I had the opportunity to tour a bit of the wheatbelt earlier this month to get a better understanding of the challenges (and opportunities) that the rural regions of our state face.
It was good to head into the trip with an understanding of Supertowns and the fact that there is a degree of focus from the current government to regional WA thanks to one Brendon Grylls. Speaking of Supertowns I noted that there has been some more press in this space recently such as this Nationals Press Release.
Anyway back to the story…
Since so much of this state is remote from our capital it was interesting to be able to hear from some of the people living (and thriving in many cases) far from the hustle and bustle of the city.
Some things struck me – such as the increasing size of farms (and the machinery to run them) and therefore the reduction in the number of people needed to run (and therefore work and live on) a farm… This has been a challenge for rural communities around the country and one that cannot be easily turned around – as margins become tighter in the game that is farming (and I call it a game – more a game of chance since running a business where you are at the whims of the weather) means that you need to have a larger area to farm and manage to make a profit.
So this growth in the size of farms is one of the issues related to the reduced number of people living in rural communities – and that affects all aspects of life for those that are still there – less volunteers (and you have to understand that this is what makes most rural communities keep going), and less job opportunities etc. Not a small challenge.
The question is how or what do you do to change things to support these communities (and possibly where do you draw the line?)…
Amazingly enough speaking to some of the farmers in some parts of the wheatbelt back in the 60’s and up to the very early 80’s they had to clear their land – i.e. by government decree otherwise they were at risk of losing their land. How times have changed in less than a lifetime the opposite has become the new reality.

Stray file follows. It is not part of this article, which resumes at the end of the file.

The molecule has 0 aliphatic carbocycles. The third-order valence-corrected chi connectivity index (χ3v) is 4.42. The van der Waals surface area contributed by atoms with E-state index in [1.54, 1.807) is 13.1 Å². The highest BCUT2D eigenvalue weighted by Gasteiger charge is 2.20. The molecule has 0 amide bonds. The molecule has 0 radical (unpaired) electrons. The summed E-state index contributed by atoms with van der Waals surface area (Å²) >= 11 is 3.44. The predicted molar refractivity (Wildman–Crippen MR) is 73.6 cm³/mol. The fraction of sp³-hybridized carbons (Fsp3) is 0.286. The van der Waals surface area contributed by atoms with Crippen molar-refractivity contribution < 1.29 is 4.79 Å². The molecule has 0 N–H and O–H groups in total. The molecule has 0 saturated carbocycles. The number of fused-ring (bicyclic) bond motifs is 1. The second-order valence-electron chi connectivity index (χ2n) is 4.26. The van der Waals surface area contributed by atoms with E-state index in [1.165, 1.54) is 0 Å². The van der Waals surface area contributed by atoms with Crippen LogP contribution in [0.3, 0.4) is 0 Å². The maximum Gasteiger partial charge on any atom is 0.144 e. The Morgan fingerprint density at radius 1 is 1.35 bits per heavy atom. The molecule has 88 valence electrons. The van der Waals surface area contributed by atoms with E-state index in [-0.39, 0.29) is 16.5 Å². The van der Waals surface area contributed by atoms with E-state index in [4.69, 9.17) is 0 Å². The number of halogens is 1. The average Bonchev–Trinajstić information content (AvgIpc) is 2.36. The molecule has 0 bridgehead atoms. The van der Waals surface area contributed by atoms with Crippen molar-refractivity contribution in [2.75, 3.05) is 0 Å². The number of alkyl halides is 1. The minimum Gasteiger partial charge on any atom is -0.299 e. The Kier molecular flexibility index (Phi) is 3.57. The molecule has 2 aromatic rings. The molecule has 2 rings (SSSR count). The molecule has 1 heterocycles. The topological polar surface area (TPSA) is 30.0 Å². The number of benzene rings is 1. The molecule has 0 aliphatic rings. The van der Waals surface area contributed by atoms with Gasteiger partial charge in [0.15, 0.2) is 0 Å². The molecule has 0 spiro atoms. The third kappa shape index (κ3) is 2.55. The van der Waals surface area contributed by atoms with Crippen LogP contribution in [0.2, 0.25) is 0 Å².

There were several things that I took away from the tour through the ‘countryside’ – they were:
- There is a sense of community spirit and working towards a common goal (i.e. the growth – or even sometimes the survival of their community) that I have not seen in a similar light back in the city. Something to note is the pride, passion, and committment most of the people that we talked to had for their part of the world – something that may of us could learn from. I think that there is too much apathy in many parts of the community here back in Perth;
- There is a drive to diversity the business of the regions and to make their own unique parts of the world to attract tourists, other businesses, and in general more people to come and spend time (and money) in their community;
- The concept of trying to cycle money through a community / town as many times as possible before it leaves the area is great. Think of it as a ‘buy local‘ policy at the core of trying to support and sustain a community… an interesting idea;
- Contribution to the community through associations / volunteering etc. is core to the success of smaller regional communities. You get out more than you put in – and this is something that is also lacking in the larger centres / Perth.
- Identifying how to create a sustainable and longer term community – in this I am not talking about going all green but rather working out how to make a community self reliant and therefore not having to continually chase funds and grants to keep the lights burning.
So all in all there is much to think about in this space – we have a small (and declining) rural workforce that is producing the second largest export for the state and in effect helping to feed the world. We need to support and understand the challenges that they face now and into the future to continue to exist (and hopefully prosper).
I have not focused on the discussion about where Supertowns fits into this picture – mainly because the communities that we visited were smaller than the current group of nominated Supertowns. Maybe I’ll post something about that in the near future.